ESO is a technology company that provides data collection services to fire departments across the United States. Openness, incorporation of their industry, and historical preservation were important design elements for this project. The goal was to integrate technology with historic printing press elements, all while projecting a strong image of the firefighters and EMT departments that this company was built to support.
Their Des Moines office includes a feature wall with a fire truck purchased at an auction that pays homage to the work ESO does. The front of the engine is a display element, while other parts of the truck are incorporated to create storage space and a bar area in the break area. The display is prominently featured atop of a large open social stair that doubles as an office meeting space and reinforces the open and collaborative nature of the office.
The first floor is at street level and a new mezzanine level was created to make a connection to the main corner of Eighth and Locust streets downtown. The mezzanine wraps around the east wall providing enough room for future expansion to accommodate the company’s five-year growth plan.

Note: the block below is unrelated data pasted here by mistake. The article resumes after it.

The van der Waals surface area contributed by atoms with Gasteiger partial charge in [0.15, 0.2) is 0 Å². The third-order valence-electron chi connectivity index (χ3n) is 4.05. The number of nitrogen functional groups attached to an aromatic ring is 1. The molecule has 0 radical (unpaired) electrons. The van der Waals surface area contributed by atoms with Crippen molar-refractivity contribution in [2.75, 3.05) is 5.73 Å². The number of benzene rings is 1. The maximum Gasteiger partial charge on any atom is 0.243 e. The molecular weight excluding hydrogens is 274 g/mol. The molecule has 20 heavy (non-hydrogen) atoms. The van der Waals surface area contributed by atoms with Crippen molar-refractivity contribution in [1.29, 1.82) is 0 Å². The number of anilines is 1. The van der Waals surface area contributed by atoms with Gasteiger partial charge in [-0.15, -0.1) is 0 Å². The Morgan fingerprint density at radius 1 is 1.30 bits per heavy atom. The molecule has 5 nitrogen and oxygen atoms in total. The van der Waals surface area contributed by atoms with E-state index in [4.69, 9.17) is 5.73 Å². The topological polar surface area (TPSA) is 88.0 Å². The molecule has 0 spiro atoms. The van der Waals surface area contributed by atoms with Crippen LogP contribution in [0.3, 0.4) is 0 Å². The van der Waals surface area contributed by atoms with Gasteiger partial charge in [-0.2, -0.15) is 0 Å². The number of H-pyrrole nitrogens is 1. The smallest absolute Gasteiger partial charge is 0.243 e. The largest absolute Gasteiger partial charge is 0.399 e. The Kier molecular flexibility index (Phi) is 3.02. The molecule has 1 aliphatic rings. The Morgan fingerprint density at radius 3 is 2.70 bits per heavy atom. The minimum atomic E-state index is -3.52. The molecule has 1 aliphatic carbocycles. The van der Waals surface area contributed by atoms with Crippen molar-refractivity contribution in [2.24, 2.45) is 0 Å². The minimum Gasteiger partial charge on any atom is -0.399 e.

It was critical to keep the three-floor volume as open as possible to allow views and natural light to all areas of the building. This building was originally the printing press for the Des Moines Register and is on the National Register of Historic Places. The design highlights the existing architecture. The lighting system leverages the existing truss used to moving paper through the press; in-floor cut outs on the lower level revealing original rail tracks were maintained and became way finding tools, linked by red tracks in the space.